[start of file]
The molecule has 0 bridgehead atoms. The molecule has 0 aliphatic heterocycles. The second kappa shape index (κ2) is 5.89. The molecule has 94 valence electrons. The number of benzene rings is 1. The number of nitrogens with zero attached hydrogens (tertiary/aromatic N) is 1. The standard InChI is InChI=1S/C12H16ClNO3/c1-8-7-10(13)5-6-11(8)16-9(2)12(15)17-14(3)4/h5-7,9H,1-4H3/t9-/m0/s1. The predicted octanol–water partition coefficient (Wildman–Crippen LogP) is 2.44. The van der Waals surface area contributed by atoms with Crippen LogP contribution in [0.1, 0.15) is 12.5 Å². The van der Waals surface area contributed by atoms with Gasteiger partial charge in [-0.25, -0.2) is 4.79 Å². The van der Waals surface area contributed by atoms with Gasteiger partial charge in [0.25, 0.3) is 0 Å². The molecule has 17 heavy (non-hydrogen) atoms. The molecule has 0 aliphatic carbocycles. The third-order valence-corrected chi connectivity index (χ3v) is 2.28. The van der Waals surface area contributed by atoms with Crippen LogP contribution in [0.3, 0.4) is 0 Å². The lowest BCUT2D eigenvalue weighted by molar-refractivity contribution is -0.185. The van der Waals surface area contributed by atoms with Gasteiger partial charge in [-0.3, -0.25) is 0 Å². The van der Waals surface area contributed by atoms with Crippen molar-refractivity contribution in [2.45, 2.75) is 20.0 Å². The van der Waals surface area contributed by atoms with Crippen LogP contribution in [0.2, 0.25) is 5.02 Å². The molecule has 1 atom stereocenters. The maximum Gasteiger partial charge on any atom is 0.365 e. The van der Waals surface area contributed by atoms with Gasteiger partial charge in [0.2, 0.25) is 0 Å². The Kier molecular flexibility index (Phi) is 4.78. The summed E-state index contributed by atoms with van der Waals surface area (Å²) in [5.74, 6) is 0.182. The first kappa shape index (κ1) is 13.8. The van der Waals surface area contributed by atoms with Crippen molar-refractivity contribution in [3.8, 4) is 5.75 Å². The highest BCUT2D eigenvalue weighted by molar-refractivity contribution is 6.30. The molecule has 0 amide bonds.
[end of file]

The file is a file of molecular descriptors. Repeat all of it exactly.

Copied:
The molecule has 0 bridgehead atoms. The molecule has 0 aliphatic heterocycles. The second kappa shape index (κ2) is 5.89. The molecule has 94 valence electrons. The number of benzene rings is 1. The number of nitrogens with zero attached hydrogens (tertiary/aromatic N) is 1. The standard InChI is InChI=1S/C12H16ClNO3/c1-8-7-10(13)5-6-11(8)16-9(2)12(15)17-14(3)4/h5-7,9H,1-4H3/t9-/m0/s1. The predicted octanol–water partition coefficient (Wildman–Crippen LogP) is 2.44. The van der Waals surface area contributed by atoms with Crippen LogP contribution in [0.1, 0.15) is 12.5 Å². The van der Waals surface area contributed by atoms with Gasteiger partial charge in [-0.25, -0.2) is 4.79 Å². The van der Waals surface area contributed by atoms with Gasteiger partial charge in [0.25, 0.3) is 0 Å². The molecule has 17 heavy (non-hydrogen) atoms. The molecule has 0 aliphatic carbocycles. The third-order valence-corrected chi connectivity index (χ3v) is 2.28. The van der Waals surface area contributed by atoms with Crippen LogP contribution in [0.3, 0.4) is 0 Å². The lowest BCUT2D eigenvalue weighted by molar-refractivity contribution is -0.185. The van der Waals surface area contributed by atoms with Gasteiger partial charge in [-0.3, -0.25) is 0 Å². The van der Waals surface area contributed by atoms with Crippen molar-refractivity contribution in [2.45, 2.75) is 20.0 Å². The van der Waals surface area contributed by atoms with Crippen LogP contribution in [0.2, 0.25) is 5.02 Å². The molecule has 1 atom stereocenters. The maximum Gasteiger partial charge on any atom is 0.365 e. The van der Waals surface area contributed by atoms with Gasteiger partial charge in [0.2, 0.25) is 0 Å². The Kier molecular flexibility index (Phi) is 4.78. The summed E-state index contributed by atoms with van der Waals surface area (Å²) in [5.74, 6) is 0.182. The first kappa shape index (κ1) is 13.8. The van der Waals surface area contributed by atoms with Crippen molar-refractivity contribution in [3.8, 4) is 5.75 Å². The highest BCUT2D eigenvalue weighted by molar-refractivity contribution is 6.30. The molecule has 0 amide bonds.